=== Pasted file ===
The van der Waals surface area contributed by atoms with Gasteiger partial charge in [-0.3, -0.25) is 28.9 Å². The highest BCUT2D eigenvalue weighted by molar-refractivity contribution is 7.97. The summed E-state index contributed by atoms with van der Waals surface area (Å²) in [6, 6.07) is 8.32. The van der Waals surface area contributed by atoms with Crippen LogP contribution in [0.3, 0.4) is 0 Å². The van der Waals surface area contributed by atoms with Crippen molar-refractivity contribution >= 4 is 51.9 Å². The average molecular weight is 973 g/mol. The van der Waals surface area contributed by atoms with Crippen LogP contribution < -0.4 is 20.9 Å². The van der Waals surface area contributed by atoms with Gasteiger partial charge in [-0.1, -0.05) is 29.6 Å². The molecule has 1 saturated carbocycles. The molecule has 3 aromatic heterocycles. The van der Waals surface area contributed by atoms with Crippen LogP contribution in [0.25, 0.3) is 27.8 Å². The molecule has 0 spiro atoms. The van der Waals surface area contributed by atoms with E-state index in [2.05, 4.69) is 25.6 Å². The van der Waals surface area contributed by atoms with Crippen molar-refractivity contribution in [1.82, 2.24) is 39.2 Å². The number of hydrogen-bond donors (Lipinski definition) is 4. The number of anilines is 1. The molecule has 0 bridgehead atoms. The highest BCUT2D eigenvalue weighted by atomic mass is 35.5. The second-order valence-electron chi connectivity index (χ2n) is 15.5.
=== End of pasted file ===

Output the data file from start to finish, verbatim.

The van der Waals surface area contributed by atoms with Gasteiger partial charge in [-0.3, -0.25) is 28.9 Å². The highest BCUT2D eigenvalue weighted by molar-refractivity contribution is 7.97. The summed E-state index contributed by atoms with van der Waals surface area (Å²) in [6, 6.07) is 8.32. The van der Waals surface area contributed by atoms with Crippen LogP contribution in [0.3, 0.4) is 0 Å². The van der Waals surface area contributed by atoms with Crippen molar-refractivity contribution >= 4 is 51.9 Å². The average molecular weight is 973 g/mol. The van der Waals surface area contributed by atoms with Crippen LogP contribution < -0.4 is 20.9 Å². The van der Waals surface area contributed by atoms with Gasteiger partial charge in [-0.1, -0.05) is 29.6 Å². The molecule has 1 saturated carbocycles. The molecule has 3 aromatic heterocycles. The van der Waals surface area contributed by atoms with Crippen LogP contribution in [0.25, 0.3) is 27.8 Å². The molecule has 0 spiro atoms. The van der Waals surface area contributed by atoms with E-state index in [2.05, 4.69) is 25.6 Å². The van der Waals surface area contributed by atoms with Crippen molar-refractivity contribution in [1.82, 2.24) is 39.2 Å². The number of hydrogen-bond donors (Lipinski definition) is 4. The number of anilines is 1. The molecule has 0 bridgehead atoms. The highest BCUT2D eigenvalue weighted by atomic mass is 35.5. The second-order valence-electron chi connectivity index (χ2n) is 15.5.